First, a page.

Is your garden more of a pain than enjoyment?
Not surprisingly, one of the most common reasons for injuries while gardening is lack of rest and uneven distribution of effort. Abundance of enthusiasm and strength during the sunny spells can be misleading and make it harder to hear your body’s natural signals signifying the need to slow down and take some rest to recharge your batteries.
The simple explanation for possible aches and even injuries is an adaptation and strain of those muscles and joints of your body which may have not been utilised for a while. Therefore, if not allowing time for those to adjust naturally by pacing the sessions and recharging your strengths, you may develop aches and pains, commonly back, neck and arm, days or even weeks later.
These are a few gardening habits leading to respective body pains:
- Lower back pain as a result of raking, shoveling, lifting and reaching forward during pruning and weeding.
- Neck and shoulder pain (nerve root irritation) resulting from pulling the starting cord of a mower, pruning or
hunching over in the garden.
- Wrist stiffness resulting from weeding, using pruning sheers.
- Joint soreness from bending down weeding in the same pose for a prolonged period of time.
- Finger soreness from gripping tools, secateurs, etc.
To avoid any possible injuries and pains and secure enjoyment of gardening follow these easy tips:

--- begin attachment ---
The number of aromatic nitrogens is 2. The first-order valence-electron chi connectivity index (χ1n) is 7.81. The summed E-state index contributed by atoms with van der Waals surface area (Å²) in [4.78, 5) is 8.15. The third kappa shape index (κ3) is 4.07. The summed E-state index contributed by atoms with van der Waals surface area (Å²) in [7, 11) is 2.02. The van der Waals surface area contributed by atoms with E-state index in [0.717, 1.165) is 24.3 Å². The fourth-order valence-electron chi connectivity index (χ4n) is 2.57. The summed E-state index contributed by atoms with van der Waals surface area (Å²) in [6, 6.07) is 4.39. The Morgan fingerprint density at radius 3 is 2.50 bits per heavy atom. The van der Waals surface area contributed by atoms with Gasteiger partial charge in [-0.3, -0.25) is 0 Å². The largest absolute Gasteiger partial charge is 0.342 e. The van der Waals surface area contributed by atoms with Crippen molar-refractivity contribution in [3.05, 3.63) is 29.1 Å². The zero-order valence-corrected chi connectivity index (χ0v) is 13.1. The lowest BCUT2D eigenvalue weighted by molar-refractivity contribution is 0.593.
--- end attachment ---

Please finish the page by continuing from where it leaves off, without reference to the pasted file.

- Before you start any work no matter how small it is, gently stretch your
muscles to prepare your body for what follows.
- Start off with easy tasks and progress to the more difficult ones so that you are effectively
warming up and pace yourself – little and often is better.
- Make sure of the balance in the body by varying tasks, sides and activities (i.e. whatever you
do on one side, do on the other). Try to change activities approximately every 20 minutes not allowing the strain on one particular group of muscles.
- Vary your posture and stretch during your gardening session to restore blood flow and prevent cramping or
muscle spasm from static posture. Have a walk around for a few minutes between each job to give yourself a break.
- Avoid repetitive bending tasks and drink plenty of fluids especially on a hot day.
- Make sure you feel comfortable in any position required for a particular job, whether it is kneeling or
reaching to avoid any overstretching and injury.
- Heavy work such as digging and pulling out roots is the most common cause of injuries, therefore it’s
better to start by loosening the ground first, use leverage to assist and don’t dig when the soil is too dry.
- To reduce the build up of muscle tension make some time to warm down after your satisfying gardening time
by going for a short walk or doing some stretches. Warm bath or shower to relax your muscles would be of the most
Be mindful of what you are doing, take care of your back and, most importantly, enjoy your gardening!
Remember – we are always here to help, pop in for a chat or treatment if needs to be.
Selby Osteopaths and Selby Wellness Clinic